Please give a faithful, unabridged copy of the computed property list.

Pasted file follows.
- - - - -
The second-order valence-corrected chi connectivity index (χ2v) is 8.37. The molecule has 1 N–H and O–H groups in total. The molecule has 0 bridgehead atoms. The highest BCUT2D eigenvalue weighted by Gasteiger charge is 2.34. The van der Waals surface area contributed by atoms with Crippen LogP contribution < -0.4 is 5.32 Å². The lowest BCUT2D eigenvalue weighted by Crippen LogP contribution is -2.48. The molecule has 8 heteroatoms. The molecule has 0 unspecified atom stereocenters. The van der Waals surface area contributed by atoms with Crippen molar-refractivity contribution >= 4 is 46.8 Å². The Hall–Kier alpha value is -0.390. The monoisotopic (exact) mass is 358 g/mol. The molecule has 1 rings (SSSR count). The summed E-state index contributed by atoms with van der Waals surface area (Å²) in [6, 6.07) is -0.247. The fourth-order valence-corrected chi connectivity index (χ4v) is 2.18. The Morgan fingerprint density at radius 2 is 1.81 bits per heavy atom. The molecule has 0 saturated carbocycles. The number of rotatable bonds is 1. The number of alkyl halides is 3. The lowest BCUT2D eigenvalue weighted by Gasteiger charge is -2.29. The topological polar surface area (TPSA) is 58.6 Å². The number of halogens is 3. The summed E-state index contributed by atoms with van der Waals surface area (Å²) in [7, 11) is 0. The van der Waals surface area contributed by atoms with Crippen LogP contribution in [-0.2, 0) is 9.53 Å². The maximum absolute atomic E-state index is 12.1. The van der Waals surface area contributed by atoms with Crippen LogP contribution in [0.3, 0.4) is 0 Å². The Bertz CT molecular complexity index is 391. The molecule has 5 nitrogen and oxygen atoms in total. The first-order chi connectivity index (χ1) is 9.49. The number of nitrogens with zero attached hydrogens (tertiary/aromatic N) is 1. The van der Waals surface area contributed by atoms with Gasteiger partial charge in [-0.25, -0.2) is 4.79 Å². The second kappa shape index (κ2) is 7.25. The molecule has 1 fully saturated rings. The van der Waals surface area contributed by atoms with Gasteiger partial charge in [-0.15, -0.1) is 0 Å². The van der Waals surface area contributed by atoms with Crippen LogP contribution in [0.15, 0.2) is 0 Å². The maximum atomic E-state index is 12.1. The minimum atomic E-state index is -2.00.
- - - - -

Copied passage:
The second-order valence-corrected chi connectivity index (χ2v) is 8.37. The molecule has 1 N–H and O–H groups in total. The molecule has 0 bridgehead atoms. The highest BCUT2D eigenvalue weighted by Gasteiger charge is 2.34. The van der Waals surface area contributed by atoms with Crippen LogP contribution < -0.4 is 5.32 Å². The lowest BCUT2D eigenvalue weighted by Crippen LogP contribution is -2.48. The molecule has 8 heteroatoms. The molecule has 0 unspecified atom stereocenters. The van der Waals surface area contributed by atoms with Crippen molar-refractivity contribution >= 4 is 46.8 Å². The Hall–Kier alpha value is -0.390. The monoisotopic (exact) mass is 358 g/mol. The molecule has 1 rings (SSSR count). The summed E-state index contributed by atoms with van der Waals surface area (Å²) in [6, 6.07) is -0.247. The fourth-order valence-corrected chi connectivity index (χ4v) is 2.18. The Morgan fingerprint density at radius 2 is 1.81 bits per heavy atom. The molecule has 0 saturated carbocycles. The number of rotatable bonds is 1. The number of alkyl halides is 3. The lowest BCUT2D eigenvalue weighted by Gasteiger charge is -2.29. The topological polar surface area (TPSA) is 58.6 Å². The number of halogens is 3. The summed E-state index contributed by atoms with van der Waals surface area (Å²) in [7, 11) is 0. The van der Waals surface area contributed by atoms with Crippen LogP contribution in [-0.2, 0) is 9.53 Å². The maximum absolute atomic E-state index is 12.1. The van der Waals surface area contributed by atoms with Crippen LogP contribution in [0.3, 0.4) is 0 Å². The Bertz CT molecular complexity index is 391. The molecule has 5 nitrogen and oxygen atoms in total. The first-order chi connectivity index (χ1) is 9.49. The number of nitrogens with zero attached hydrogens (tertiary/aromatic N) is 1. The van der Waals surface area contributed by atoms with Gasteiger partial charge in [-0.25, -0.2) is 4.79 Å². The second kappa shape index (κ2) is 7.25. The molecule has 1 fully saturated rings. The van der Waals surface area contributed by atoms with Gasteiger partial charge in [-0.15, -0.1) is 0 Å². The van der Waals surface area contributed by atoms with Crippen LogP contribution in [0.15, 0.2) is 0 Å². The maximum atomic E-state index is 12.1. The minimum atomic E-state index is -2.00.